There I go, telling you what to do. There you go, reading when you should be out playing. I have no prescription for anyone else. I know I need a diet, that’s my reality. Yours, I hope, is something else entirely. Along with my news diet, which I hope will improve my health, I have some other peeves. (Why do they have to be ‘pet’ peeves? Aren’t ‘peeves’ good enough?) Like going to Raley’s and being subjected to that truly wretched musical crap they pump through the store-wide speakers. Gag me. Does pop music have to be part of shopping? I’m sure the corporate geniuses worked it out and decided it was soothing and keeps the customers from throwing things. Or makes us hungry so we buy more, something like that. But it makes me want to run away. It’s a funny thing about pop tunes, many of them are genuinely good but the endless repetition of the same ones over and over again in both original and ersatz versions ultimately robs them of any artistic merit. I remember the early days of MTV where you could see Bruce Springsteen’s “Born in the USA” video at least a dozen times in a day. Great song, terrific artist, but after a week or two you never wanted to hear it again. Doesn’t that make you sad? I don’t want any more fine things ruined by excess exposure.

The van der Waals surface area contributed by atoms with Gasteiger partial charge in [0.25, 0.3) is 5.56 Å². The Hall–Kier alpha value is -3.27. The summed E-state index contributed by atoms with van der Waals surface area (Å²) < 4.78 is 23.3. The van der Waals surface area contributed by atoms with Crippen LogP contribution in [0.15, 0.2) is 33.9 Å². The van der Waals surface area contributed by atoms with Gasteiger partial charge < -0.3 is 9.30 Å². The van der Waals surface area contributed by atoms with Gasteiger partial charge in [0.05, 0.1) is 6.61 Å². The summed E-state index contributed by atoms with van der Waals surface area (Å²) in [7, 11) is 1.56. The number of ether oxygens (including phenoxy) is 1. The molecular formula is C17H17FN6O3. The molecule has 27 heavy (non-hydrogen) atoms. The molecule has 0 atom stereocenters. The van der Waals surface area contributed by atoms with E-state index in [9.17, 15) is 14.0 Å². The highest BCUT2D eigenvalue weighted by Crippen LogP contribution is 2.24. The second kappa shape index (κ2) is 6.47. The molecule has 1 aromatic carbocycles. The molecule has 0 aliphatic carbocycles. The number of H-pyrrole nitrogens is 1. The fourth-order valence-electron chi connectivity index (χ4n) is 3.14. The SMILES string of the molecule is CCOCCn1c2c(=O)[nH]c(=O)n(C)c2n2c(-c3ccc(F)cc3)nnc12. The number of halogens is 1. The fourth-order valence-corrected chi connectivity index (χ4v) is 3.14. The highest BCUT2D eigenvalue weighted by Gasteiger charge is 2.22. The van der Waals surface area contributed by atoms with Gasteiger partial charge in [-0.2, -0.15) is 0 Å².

So, I’m going to make my own news from now on. It won’t be earth-shattering. I don’t do much that’s exciting. I don’t know any terrorists or illegal immigrants or attention-whore celebrities. I do know a lot of wonderful people who seem to like me despite my poor attitude. The news I make with them won’t be anything to read about but I expect I’ll find it interesting and fulfilling.

I’ll tell you what—I think we should all create more and consume less. Instead of sucking on the electronic teat we should be investigating, exploring, building, inventing, learning, and growing. Shit, there I go again telling people what to do. I think I should eliminate “should” from my vocabulary!

 

 

Drought

I remember first learning about “drought” in the early 70s, back when Jerry Brown was governor. Oh yeah, he’s STILL governor! And we still have drought. Not that it’s ol’ Jerry’s fault, by any means. His pop—Edmund G., Sr. aka “Pat”—was the guv when I was a kid, just before Ronnie Reagan. Pat was the architect, in many ways, of the gigantic state plumbing system that moves water from where it is (northern mountains) to where the people are (southern deserts). It’s a continuing refrain of NorCal-ers that the SoCal-ers are “stealing our goddamn water.”